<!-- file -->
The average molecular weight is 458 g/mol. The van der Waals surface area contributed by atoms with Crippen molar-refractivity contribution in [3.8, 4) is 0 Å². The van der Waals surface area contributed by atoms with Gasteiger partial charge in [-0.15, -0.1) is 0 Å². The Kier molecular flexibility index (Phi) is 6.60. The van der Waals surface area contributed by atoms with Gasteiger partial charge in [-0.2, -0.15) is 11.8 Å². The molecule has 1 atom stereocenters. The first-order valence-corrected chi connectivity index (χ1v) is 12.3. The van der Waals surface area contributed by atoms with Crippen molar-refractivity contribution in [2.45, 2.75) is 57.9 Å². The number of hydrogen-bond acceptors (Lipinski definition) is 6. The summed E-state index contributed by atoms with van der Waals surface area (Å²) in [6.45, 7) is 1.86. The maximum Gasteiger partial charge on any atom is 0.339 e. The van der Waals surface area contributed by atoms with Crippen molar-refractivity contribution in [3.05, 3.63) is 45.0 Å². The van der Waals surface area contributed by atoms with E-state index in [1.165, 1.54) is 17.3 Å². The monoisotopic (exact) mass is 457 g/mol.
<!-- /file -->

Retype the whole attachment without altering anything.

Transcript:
The average molecular weight is 458 g/mol. The van der Waals surface area contributed by atoms with Crippen molar-refractivity contribution in [3.8, 4) is 0 Å². The van der Waals surface area contributed by atoms with Gasteiger partial charge in [-0.15, -0.1) is 0 Å². The Kier molecular flexibility index (Phi) is 6.60. The van der Waals surface area contributed by atoms with Gasteiger partial charge in [-0.2, -0.15) is 11.8 Å². The molecule has 1 atom stereocenters. The first-order valence-corrected chi connectivity index (χ1v) is 12.3. The van der Waals surface area contributed by atoms with Crippen molar-refractivity contribution in [2.45, 2.75) is 57.9 Å². The number of hydrogen-bond acceptors (Lipinski definition) is 6. The summed E-state index contributed by atoms with van der Waals surface area (Å²) in [6.45, 7) is 1.86. The maximum Gasteiger partial charge on any atom is 0.339 e. The van der Waals surface area contributed by atoms with Crippen molar-refractivity contribution in [3.05, 3.63) is 45.0 Å². The van der Waals surface area contributed by atoms with E-state index in [1.165, 1.54) is 17.3 Å². The monoisotopic (exact) mass is 457 g/mol.